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Archaeo News 

23 November 2008
World's most ancient nuclear family discovered in Germany

The oldest genetically identifiable nuclear family met a violent death, according to analysis of remains from 4,600-year-old burials in Germany. Researchers say the broken bones of these stone age people show they were killed in a struggle. Comparisons of DNA from one grave confirm it contained a mother, father, and their two children. The son and daughter were buried in the arms of their parents.
     Dr Wolfgang Haak, from The Australian Centre for Ancient DNA, in Adelaide, conducted the DNA analysis. He says the scientific evidence supports the idea that they were indeed a family: "We have been inferring the past from the present, but it wasn't necessarily true. Now, we have tested the hypothesis and found that at least one Stone Age nuclear family existed." Haak points out that it is still unknown when nuclear families became common. Prehistorically, people would have died young in childbirth or from disease, potentially making nuclear families unsustainable.
     In total, the four graves contain 13 bodies, eight children aged six months to nine years and five adults aged 25 to 60. In two graves, DNA was well preserved, which allowed comparisons between the occupants. One of these contained the nuclear family, while the other grave contained three related children and an unrelated woman. The researchers suggest she may have been an aunt or stepmother.
     These stone age people are thought to belong to a group known as the Corded Ware Culture, signified by their pots decorated with impressions from twisted cords. The new findings also suggest an explanation for anomalies in how later Stone Age people in central Europe were buried. Typically, males of all ages rest on their right side, facing south, and women on their left side facing south, but sometimes there are exceptions to this rule. This was the case with the nuclear family, where each child faced north, towards one of the adults with whom their hands entwined. Haak speculates the arrangement may symbolise blood ties.
     The care with which the bodies were laid out shows that whoever buried them must have known who they were says Dr Haak. As well as looking at the DNA of each individual the researchers examined deposits of the element strontium in their teeth. Found in rocks and soils, strontium is taken in from food as teeth grow in childhood. It can act as an indicator of where people came from. The children and adult males had the same type of strontium - which was also found locally, but the nearest match to the women's teeth was at least 50km away, suggesting they had moved to the area. Dr Alistair Pike from Bristol University, who carried out the strontium analysis, says this indicates a culture of exogamy or marrying out. "It's a bit like kings and queens in Europe in the past, creating an alliance by marrying out sons and daughters. This creates a bond between communities - useful if your harvest fails or if you need help fighting a war."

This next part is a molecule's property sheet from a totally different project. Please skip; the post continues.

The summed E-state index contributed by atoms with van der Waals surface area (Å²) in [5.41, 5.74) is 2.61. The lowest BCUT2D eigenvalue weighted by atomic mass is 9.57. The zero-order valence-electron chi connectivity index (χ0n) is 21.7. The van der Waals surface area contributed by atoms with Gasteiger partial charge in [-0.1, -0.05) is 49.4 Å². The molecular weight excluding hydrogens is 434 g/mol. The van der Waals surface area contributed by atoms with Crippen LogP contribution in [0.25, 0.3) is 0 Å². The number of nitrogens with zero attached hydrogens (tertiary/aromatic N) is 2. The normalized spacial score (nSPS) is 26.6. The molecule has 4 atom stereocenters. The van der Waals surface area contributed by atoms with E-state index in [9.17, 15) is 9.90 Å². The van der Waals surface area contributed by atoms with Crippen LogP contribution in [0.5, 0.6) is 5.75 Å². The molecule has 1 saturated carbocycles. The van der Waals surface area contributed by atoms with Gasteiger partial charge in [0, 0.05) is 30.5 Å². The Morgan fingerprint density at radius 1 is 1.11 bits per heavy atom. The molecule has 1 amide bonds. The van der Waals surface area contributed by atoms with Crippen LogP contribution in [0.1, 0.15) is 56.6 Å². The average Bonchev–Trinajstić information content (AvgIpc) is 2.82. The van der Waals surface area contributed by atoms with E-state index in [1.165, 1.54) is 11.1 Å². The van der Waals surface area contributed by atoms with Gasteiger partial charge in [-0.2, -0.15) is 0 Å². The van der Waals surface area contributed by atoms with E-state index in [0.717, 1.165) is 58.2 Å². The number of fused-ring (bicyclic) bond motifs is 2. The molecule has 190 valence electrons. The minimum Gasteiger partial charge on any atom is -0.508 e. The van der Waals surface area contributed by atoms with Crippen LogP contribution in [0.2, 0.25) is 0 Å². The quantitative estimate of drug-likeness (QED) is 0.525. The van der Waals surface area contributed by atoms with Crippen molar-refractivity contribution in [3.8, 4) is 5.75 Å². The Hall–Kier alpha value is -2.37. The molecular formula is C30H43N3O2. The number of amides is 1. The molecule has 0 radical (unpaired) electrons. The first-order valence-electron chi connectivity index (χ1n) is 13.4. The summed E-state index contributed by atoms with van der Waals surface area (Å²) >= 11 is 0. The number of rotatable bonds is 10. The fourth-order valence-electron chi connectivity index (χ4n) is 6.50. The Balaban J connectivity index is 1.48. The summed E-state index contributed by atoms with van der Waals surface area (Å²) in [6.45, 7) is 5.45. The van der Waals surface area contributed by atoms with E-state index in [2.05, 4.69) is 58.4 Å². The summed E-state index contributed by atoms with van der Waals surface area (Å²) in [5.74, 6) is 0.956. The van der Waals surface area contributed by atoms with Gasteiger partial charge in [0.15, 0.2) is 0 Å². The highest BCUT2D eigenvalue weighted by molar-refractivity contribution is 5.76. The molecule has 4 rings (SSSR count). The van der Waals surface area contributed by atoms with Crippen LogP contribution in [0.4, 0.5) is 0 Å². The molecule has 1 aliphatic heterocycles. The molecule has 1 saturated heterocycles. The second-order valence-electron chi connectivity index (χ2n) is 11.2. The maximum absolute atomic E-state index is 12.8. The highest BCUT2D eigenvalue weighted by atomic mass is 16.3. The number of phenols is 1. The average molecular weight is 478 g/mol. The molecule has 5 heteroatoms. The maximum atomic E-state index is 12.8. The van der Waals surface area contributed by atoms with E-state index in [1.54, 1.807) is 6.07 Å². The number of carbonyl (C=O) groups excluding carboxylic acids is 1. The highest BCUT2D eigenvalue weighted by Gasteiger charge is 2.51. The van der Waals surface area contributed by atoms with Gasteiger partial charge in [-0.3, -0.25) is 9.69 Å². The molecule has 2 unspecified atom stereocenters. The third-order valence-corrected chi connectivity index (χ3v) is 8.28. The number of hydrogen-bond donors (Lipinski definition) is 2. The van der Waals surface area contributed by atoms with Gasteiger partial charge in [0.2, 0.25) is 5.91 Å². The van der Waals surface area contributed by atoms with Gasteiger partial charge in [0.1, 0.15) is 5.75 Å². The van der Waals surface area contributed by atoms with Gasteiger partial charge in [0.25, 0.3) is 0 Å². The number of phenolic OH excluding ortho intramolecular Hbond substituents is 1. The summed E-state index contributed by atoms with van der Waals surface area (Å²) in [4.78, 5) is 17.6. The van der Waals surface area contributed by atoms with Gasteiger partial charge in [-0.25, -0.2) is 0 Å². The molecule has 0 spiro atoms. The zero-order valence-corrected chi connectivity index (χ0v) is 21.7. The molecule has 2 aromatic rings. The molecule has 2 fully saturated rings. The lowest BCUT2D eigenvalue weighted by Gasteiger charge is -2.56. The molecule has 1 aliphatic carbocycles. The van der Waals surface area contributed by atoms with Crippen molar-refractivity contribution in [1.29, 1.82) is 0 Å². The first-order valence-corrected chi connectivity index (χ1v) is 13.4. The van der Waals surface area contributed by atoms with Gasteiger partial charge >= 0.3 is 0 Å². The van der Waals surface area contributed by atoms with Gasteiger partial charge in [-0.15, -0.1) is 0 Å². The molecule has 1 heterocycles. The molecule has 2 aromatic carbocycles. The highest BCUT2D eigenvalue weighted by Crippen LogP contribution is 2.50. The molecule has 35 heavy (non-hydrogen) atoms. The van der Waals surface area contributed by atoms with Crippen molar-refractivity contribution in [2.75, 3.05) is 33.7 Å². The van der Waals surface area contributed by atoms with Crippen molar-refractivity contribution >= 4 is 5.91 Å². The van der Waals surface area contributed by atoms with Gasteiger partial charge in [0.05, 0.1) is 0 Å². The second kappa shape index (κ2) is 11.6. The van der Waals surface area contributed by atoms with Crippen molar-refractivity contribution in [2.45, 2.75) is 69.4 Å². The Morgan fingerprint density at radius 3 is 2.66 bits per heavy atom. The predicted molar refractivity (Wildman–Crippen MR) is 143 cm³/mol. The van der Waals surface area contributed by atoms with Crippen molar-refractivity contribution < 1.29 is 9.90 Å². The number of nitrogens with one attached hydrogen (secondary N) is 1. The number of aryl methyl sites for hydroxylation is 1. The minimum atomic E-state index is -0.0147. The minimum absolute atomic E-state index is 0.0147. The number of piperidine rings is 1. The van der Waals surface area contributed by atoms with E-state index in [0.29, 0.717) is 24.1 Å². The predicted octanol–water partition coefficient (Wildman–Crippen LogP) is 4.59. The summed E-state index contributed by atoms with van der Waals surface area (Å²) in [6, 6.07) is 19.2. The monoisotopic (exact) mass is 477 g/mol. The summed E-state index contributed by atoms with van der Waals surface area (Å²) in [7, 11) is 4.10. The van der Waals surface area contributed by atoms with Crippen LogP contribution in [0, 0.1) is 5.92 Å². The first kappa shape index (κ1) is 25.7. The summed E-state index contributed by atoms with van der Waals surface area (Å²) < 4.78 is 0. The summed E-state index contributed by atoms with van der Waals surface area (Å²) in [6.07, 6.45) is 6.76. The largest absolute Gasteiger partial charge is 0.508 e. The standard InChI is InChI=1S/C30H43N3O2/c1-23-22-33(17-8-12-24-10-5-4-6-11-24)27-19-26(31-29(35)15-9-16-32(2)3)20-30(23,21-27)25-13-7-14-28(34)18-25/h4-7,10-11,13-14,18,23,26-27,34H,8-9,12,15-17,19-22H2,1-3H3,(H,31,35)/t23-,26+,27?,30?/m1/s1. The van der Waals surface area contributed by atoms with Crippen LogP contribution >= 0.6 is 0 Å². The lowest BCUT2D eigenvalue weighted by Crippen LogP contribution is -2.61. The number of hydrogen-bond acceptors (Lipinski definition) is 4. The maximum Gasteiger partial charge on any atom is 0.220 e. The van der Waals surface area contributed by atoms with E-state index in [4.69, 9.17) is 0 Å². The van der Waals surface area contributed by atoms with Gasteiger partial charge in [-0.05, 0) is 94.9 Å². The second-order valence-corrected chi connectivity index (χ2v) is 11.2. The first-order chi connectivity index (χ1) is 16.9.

The most grisly aspect of the find is the manner of their death. Dr Pike says it was violent. "They were definitely murdered , there are big holes in their heads, fingers and wrists are broken." At least five of the individuals show the effects of a violent attack, one even had the tip of a stone weapon embedded in a vertebra. Examination of the skeletons found that the adults were aged between 25 to 60 years old - old for that period - and the children younger than 13 years old. Several of the adults had partially healed injuries. "These were the old and the injured, children and women. Whatever violence happened that day, they were not capable of fighting," says Haak. He added that it is probable that most of the adults were elsewhere at the time of the attack, perhaps out fighting or working in their fields. Researchers say such violence fits with what we know about life in central Europe at the time - the area had fertile soils, a stable climate and natural access routes. This made it a desirable place to live, but also created competition amongst its inhabitants, leading to violent confrontations when one community tried to displace another.

Source: NewScientist (17 November 2008), BBC News, Mail Online (18 November 2008)

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